As many H-1B employers and employees know, the USCIS processing time for H-1B extensions and transfers is currently taking several months. Many employees and employers may wonder how long the H-1B employee is authorized to work or remain in the US while the H-1B petition is pending. This is a seemingly simple question, with a complex answer.
If the H-1B petition is simply an H-1B extension (not an H-1B transfer), the H-1B employee is authorized to work for up to 240 days beyond the expiration of their current period of stay (i.e. beyond the expiration listed on their most recent I-94 card). That means that once the 240 day period has passed, the H-1B employee is no longer authorized to work (see 8 CFR 274a.12(b)(20)). However, the H-1B employee is permitted to remain in the US while the timely filed H-1B extension petition is pending, even beyond the 240 day mark.
The answer to this question may be different if the petition is for an H-1B transfer. The AC21 statute allows for H-1B portability, meaning a person in H-1B status can accept new employment when an H-1B transfer petition is filed for them, assuming they meet these requirements as well:
As of the time of this post, we do not have AC21 regulations from USCIS yet (they will be published in the coming months). Until and unless we have further clarity, it would seem from this statute that an H-1B worker for whom an H-1B transfer is filed can work indefinitely while the H-1B petition is pending, and is not necessarily bound to the 240 day rule, which applies to H-1B extensions as outlined above. However, this apparent conflict between the AC21 statute and the existing regulation that applies to H-1B extensions has not yet been specifically addressed by USCIS.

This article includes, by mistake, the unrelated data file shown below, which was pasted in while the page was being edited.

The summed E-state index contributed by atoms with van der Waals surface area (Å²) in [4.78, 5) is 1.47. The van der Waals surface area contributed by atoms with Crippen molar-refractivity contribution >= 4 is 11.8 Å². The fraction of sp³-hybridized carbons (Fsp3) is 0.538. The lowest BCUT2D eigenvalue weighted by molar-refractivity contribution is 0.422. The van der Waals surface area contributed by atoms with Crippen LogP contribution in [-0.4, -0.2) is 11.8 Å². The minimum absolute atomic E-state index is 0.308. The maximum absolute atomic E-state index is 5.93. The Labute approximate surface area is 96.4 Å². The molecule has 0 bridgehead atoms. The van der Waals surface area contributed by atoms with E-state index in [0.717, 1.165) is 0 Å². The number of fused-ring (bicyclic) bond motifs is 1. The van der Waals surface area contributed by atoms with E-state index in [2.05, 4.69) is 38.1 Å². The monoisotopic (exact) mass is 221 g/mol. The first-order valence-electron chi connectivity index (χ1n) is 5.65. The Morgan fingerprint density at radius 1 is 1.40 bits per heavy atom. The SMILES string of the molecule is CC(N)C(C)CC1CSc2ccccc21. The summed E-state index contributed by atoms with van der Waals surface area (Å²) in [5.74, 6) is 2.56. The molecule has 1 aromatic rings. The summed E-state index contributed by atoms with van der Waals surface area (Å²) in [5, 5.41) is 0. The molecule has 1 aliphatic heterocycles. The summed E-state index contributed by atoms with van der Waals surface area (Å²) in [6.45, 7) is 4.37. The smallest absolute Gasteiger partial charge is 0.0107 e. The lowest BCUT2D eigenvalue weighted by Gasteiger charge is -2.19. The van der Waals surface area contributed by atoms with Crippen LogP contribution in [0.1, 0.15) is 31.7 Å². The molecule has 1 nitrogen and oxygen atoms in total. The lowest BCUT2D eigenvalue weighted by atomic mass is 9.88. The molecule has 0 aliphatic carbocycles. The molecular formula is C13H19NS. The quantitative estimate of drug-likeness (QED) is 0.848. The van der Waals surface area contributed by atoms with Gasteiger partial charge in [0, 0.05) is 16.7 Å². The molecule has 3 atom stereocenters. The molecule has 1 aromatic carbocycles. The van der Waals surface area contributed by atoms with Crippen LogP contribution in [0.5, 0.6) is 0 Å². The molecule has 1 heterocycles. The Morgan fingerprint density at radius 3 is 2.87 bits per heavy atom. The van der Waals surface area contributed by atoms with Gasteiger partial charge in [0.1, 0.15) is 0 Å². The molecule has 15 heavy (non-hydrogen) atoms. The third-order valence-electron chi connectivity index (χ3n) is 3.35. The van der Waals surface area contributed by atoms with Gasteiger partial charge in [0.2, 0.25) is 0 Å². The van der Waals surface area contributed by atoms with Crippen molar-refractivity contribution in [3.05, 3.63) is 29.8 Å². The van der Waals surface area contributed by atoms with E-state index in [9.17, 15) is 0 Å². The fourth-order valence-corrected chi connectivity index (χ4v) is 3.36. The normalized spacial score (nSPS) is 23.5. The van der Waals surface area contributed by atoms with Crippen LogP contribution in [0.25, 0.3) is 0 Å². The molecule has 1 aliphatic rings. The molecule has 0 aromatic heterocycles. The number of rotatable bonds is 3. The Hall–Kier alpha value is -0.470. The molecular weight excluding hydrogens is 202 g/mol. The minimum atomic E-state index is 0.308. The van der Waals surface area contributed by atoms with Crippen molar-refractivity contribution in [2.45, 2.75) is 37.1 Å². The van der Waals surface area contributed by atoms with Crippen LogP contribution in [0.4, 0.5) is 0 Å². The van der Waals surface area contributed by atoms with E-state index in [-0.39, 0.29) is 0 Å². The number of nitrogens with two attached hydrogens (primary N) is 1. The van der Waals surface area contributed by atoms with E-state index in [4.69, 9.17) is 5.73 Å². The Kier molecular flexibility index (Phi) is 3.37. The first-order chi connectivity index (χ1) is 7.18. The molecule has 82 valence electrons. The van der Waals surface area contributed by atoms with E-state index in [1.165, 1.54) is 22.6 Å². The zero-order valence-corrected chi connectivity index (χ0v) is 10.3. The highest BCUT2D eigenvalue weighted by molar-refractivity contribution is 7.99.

If an H-1B extension petition has been pending for several months and the H-1B employee must continue working without interruption, it may make sense to upgrade the petition to premium processing to have the petition adjudicated before the 240 day mark.
If an H-1B employee has an H-1B transfer petition pending, there is room to argue that per the AC21 statute, the employee may keep working even beyond the 240 day mark. However, because there is not clear guidance on this (at least as of right now), the H-1B employer and employee should seek counsel from an experienced immigration attorney if they are coming up on the 240 day mark.
Do you need assistance with a family-based or employment-based immigration matter? Contact our office at 804-396-3412 or at firstname.lastname@example.org today to learn how we can help!